it now. What am interested to learn iran is topic is of you working from home. In my point of view, this is not going anywhere. I think this is here to stay the long haul. So how do these businesses that you interviewed for see the new work yard, the new

00:27:37

Speaker

birthplace essentially, and how are they going about the good ones in your establishing those high performing teams building those bonds, because every one who argues the working from home aspect is essentially arguing that you can’t create these high performing teams when you can’t see people for real?

00:27:58

Speaker

So let me tell you, I haven’t told you enough anecdotes, because actually this book is a lot of stories, real life stories out of fear of leadership and what was happening during the crisis. So the chief executive of the new york times’ mark thompson was one of my leaders are locked

00:28:17

Speaker

and then he had to go into the york times. Offices say one day to do his earnings call this. Only five thousand people in the building the skull- and there was only a handful of security guards and mark- is a great fan of his fold up brompton bicycle.

00:28:38

Speaker

So he got on his bicycle inside the building and I decided to cycle around the vast plains of the new york times offices and as he was doing it a thought. This chest looks like a crazy scene. He said it was

00:28:58

Speaker

like an empty milking parlour

00:29:01

Speaker

and he had this vision of these people commuting into manhattan, stressed

00:29:08

Speaker

in all crushed together, uncomfortable into the office, and they poured themselves in flight, the cows and the milking parlor, and they try and be creative for a few few hours, and then they go home and they do it again the next day- and I thought this is crazy-

00:29:26

Speaker

my people are be much more creative at the moment than they were in their previous egg existence and he thought should I sell my skyscraper and he decided I’m not gonna sail a skyscraper, but we need that to me to completely reimagine the relationship between workers and the workplace.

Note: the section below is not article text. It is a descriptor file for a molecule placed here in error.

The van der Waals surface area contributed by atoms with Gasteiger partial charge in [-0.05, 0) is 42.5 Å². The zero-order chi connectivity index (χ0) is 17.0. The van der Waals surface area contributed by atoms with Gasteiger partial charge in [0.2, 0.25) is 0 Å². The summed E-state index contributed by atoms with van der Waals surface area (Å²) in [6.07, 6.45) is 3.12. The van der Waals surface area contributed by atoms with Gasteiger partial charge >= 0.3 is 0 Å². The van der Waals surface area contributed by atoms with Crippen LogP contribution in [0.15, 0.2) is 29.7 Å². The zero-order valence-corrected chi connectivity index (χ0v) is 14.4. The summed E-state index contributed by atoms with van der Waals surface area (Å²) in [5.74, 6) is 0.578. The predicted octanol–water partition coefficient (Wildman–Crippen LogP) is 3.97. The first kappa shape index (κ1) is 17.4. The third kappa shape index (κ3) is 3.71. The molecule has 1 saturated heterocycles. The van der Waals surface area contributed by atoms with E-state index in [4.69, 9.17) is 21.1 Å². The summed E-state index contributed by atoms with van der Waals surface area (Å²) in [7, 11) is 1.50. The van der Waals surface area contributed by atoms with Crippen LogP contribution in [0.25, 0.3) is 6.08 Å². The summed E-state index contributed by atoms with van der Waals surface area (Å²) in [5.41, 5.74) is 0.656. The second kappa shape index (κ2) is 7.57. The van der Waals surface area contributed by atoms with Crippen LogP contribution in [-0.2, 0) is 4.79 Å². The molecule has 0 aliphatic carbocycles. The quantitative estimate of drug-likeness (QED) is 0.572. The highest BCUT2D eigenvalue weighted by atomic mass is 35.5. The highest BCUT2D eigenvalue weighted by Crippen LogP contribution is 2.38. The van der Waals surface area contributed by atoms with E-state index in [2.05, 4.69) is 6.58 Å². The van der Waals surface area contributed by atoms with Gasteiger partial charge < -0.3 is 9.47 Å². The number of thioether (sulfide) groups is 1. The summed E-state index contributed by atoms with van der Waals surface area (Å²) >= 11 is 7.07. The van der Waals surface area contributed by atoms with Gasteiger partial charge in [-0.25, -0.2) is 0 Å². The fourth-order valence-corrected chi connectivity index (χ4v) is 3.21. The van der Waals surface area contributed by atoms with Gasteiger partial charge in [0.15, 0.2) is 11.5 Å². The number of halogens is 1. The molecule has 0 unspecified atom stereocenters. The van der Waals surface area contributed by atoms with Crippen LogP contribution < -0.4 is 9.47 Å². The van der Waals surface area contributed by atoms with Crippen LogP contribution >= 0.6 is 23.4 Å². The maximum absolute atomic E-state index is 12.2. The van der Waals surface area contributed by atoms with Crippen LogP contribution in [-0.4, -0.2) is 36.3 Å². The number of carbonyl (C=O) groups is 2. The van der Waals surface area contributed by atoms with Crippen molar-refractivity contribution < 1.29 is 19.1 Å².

00:29:46

Speaker

Ah, they lie was repeated a lot.

00:29:50

Speaker

We featured george home choi, who is the chief executive of one of asia’s largest them real estate, an asset managers, so he joined ourselves, shopping malls and offices in hong kong and china, and he wondered not immediately but over time

00:30:09

Speaker

team could we see the death of the central business district and instead of people doing these terrible commits. Do we end up with satellite offices near to where our employees live

00:30:27

Speaker

smaller buildings at where people go to meet her colleagues? Are people go to meet their clients and we stop this death by kim yeah that we’ve all been suffering for so many years, so the workplace is gonna, be totally reimagined, and my earlier mother offered

00:30:46

Speaker

on that score is that, where we are now am in lockdown in in many parts of the world is not where we’re gonna be in a few months time and we have not yet invented the hybrid working, the flexible working and that’s kind of where a lot of organizations are going to go back to today,

00:31:06

Speaker

he’s in the office three days at home or three days in the office two days on depending on what is your role is. What is I be like? How do we motivate inspire train em and the people in that new world and nobody’s worked diarrhea? How do we deal with isolation? Do the deal